A cataract is a clouding of the crystalline lens. The crystalline lens is the eye's natural lens that can focus on images. As a result of aging, the natural lens loses its transparency, causing the images to be perceived in a blurred or fuzzy way. This is when they say that the person has formed a cataract.
Cataracts are not caused because the work of sight over the years. Cataracts is not transmitted from one eye to another, although it is normal to develop it in both eyes at once.
What causes cataract?
Nobody knows for sure why the crystalline lens gets a cataract over the years. However, there are some other factors that have proved to contribute to this and which we can prevent.
A prolonged exposure over the years to ultraviolet radiation from the sun without adequate protection contributes to its formation.
Some researchers think that a diet rich in antioxidants like vitamins A, C and E may delay the onset of cataracts. Unhealthy behaviours such as smoking or excessive alcohol consumption can contribute to its occurrence.
The truth is from the age of 50 there is a greater chance to start developing a cataract, without a specific cause for it other than age. For this reason this form of cataract is called senile cataract.
Other less common causes of cataracts are congenital cataracts, traumatic cataracts, because of the use of certain medication (corticosteroids), diabetic cataracts, etc..
What are the symptoms?
Initially the cataract causes a slight sensation of blurred vision, as if we were looking through a cloud, but as it advances it produces a slow but progressive loss of vision.
Some common symptoms reported are: increased glare or sensitivity to light, for example with the headlights of oncoming cars when driving; double vision in one eye, the need of brighter light for reading; frequent change of graduation of glasses; colours are perceived less vivid or yellowish.
How is it diagnosed?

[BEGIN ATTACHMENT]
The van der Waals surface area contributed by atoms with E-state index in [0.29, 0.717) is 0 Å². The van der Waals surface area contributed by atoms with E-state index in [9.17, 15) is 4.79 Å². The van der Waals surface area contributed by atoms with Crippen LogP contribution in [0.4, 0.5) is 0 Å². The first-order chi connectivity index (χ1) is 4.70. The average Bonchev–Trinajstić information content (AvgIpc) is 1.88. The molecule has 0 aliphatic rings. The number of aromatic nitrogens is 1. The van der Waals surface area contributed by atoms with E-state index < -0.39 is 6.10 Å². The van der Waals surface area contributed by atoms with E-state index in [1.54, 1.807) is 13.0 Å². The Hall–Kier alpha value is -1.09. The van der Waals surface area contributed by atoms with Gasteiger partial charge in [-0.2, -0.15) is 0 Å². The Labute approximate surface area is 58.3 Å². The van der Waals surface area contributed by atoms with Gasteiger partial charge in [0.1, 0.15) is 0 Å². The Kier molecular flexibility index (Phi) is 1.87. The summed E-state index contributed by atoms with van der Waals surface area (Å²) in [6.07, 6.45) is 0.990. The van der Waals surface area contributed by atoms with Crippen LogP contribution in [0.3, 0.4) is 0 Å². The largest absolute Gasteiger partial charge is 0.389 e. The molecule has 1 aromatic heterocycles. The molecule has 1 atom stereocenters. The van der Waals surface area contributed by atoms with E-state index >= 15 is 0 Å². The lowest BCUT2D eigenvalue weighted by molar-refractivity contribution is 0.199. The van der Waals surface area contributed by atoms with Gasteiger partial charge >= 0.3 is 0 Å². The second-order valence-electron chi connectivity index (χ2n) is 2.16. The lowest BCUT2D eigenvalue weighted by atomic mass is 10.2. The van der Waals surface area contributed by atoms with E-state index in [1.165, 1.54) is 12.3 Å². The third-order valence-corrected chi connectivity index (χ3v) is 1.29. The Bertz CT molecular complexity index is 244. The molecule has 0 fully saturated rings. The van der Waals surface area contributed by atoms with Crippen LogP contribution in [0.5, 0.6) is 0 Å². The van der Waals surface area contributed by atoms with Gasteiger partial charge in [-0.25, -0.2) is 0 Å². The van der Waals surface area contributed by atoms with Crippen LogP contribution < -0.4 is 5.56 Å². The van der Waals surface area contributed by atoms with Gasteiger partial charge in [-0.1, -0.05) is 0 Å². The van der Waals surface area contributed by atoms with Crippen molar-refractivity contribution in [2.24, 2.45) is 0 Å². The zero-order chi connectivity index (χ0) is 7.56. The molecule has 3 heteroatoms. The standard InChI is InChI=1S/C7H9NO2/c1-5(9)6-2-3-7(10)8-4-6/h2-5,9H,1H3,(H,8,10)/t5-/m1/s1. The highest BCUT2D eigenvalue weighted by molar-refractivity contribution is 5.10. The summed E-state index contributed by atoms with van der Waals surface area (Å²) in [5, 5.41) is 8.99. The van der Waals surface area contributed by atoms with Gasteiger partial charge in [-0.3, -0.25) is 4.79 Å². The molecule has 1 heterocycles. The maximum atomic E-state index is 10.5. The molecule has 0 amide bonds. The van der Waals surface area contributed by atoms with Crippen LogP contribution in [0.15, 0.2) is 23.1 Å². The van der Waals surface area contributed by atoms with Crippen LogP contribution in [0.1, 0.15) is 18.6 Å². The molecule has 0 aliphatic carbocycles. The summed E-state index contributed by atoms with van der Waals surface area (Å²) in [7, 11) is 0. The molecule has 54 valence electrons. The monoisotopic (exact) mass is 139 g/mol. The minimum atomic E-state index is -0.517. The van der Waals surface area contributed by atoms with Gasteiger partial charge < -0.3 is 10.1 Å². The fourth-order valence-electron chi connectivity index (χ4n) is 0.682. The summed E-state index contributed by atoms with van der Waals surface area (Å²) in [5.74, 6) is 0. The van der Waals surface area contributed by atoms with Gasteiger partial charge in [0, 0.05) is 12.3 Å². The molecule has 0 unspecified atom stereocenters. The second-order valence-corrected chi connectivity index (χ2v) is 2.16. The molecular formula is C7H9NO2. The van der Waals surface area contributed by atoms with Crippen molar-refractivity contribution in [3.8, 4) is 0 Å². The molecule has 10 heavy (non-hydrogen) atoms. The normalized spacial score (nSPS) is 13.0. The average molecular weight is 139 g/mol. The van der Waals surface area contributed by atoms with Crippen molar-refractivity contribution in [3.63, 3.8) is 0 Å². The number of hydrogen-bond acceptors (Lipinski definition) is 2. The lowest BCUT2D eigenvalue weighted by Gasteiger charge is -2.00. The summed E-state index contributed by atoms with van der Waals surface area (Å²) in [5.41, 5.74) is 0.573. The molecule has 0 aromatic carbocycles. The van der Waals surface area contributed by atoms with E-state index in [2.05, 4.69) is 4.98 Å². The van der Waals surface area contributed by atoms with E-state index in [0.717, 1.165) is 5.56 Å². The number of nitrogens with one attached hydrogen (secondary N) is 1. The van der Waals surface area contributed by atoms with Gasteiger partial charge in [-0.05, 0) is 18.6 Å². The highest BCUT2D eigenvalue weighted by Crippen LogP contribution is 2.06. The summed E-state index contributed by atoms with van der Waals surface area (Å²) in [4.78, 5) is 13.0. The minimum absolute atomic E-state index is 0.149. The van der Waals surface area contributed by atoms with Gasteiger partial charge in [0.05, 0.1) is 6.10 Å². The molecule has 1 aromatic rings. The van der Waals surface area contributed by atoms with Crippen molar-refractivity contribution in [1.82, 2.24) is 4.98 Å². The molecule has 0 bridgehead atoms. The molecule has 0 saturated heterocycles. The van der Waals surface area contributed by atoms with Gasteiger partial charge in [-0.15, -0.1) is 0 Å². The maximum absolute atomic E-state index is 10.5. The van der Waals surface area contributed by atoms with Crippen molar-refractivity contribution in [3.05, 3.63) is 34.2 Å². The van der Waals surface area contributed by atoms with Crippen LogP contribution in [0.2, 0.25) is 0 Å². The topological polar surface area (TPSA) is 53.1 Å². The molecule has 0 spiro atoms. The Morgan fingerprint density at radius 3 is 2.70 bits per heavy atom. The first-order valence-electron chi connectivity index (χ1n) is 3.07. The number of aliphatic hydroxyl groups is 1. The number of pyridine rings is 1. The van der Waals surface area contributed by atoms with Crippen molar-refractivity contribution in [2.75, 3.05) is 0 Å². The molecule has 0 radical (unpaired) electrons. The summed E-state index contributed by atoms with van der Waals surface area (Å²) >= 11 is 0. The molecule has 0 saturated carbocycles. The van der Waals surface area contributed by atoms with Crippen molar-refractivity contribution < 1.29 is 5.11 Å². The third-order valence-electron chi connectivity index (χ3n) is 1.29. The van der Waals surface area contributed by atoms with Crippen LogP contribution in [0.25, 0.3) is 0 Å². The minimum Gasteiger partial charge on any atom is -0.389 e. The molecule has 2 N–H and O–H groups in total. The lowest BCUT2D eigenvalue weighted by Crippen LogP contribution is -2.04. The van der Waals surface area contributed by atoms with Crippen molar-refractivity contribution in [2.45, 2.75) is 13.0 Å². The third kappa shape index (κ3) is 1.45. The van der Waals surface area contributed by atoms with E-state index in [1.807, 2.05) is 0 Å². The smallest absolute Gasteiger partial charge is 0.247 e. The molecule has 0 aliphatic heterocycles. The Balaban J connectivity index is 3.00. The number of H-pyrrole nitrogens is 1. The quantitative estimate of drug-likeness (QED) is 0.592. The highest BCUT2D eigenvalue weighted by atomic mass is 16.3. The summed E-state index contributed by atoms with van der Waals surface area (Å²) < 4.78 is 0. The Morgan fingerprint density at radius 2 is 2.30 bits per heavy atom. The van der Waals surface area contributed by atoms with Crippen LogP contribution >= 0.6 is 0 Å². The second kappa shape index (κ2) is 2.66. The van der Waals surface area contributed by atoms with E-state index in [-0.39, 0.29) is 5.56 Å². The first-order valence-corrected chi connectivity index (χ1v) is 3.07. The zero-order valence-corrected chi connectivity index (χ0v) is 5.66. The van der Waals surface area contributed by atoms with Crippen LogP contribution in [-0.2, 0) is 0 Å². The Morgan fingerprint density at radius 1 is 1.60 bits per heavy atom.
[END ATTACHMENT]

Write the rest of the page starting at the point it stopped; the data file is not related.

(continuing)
Without proper instruments cataracts are usually undetectable to the naked eye. If you experience blurred vision or another of the outlined symptoms, you should go to your ophthalmologist for a complete examination.
The ophthalmologist will examine the inside of your eye to determine the type, size and location of the cataract.
At the consultation they will also use a device that determines the graduation of the lens that will be used to replace the natural crystalline lens during surgery.
At the same time a complete eye exam will be performed, to check if there are any other diseases that may interfere with vision after surgery.
What is it the treatment?
In the early stages of cataract, the blurred vision can be solved by changing the grade of the glasses. However, a definitive resolution of the problem is surgical removal of the cataract.
The surgical treatment of cataracts has improved over the last years thanks to the development of technological improvements.
Nowadays, cataract surgery is considered a minimal invasive surgery as it is performed under local anaesthesia through openings of less than 3 mm.
Using ultrasound, the crystalline lens fragments into small pieces which are aspirated and drawn into the interior of the eye.
Finally, an intraocular lens is inserted, completing the surgery in most cases without the necessity of any stitches.
The new Femto-Phaco laser for cataract surgery has been the subject of Dr. MGMarcos presentation at the last international congress of the American Academy of Ophthalmology (AAO) in Chicago. With 25 years of experience, M. G. Marcos, director of the Eye Clinic Marcos in Torre del Mar, is one of the pioneer ophthalmologists in Europe using femtosecond laser techniques for ocular microsurgery.
Indeed, the application of femtosecond laser for cataract surgery has been the subject of this international conference.
What is femtosencond laser?
Is an instrument with infrared wavelength of great precision.
What advantages does this new laser have?
Its safety, rapidity and accuracy. It can go through the cornea (first lens of the eye) and get to the cataract (the second lens of the eye) without needing to cut. The micro-incisions we draw in a computer representation of the eye are reproduce with micrometer accuracy by the laser in the real eye and while it is closed. It is spectacular. This technique is more accurate and safer than standard manual phaco, whichalso may be associated. Another advantage is experience. This is a new laser for cataract, but we have three years of experience in myopia, hyperopia and astigmatism surgery (dual laser technique that is five times safer than LASIK technique with blade cutting).
Do all cataracts can be operated with this laser?
No, but a high percentage do. It is almost a universal technique (with or without the manual phaco), and it is personalized. The complete examination by the ophthalmologist will decide, responsibly, the technique of choice.
Is it a very expensive technique?
No, because many cases may be operated and that reduces costs.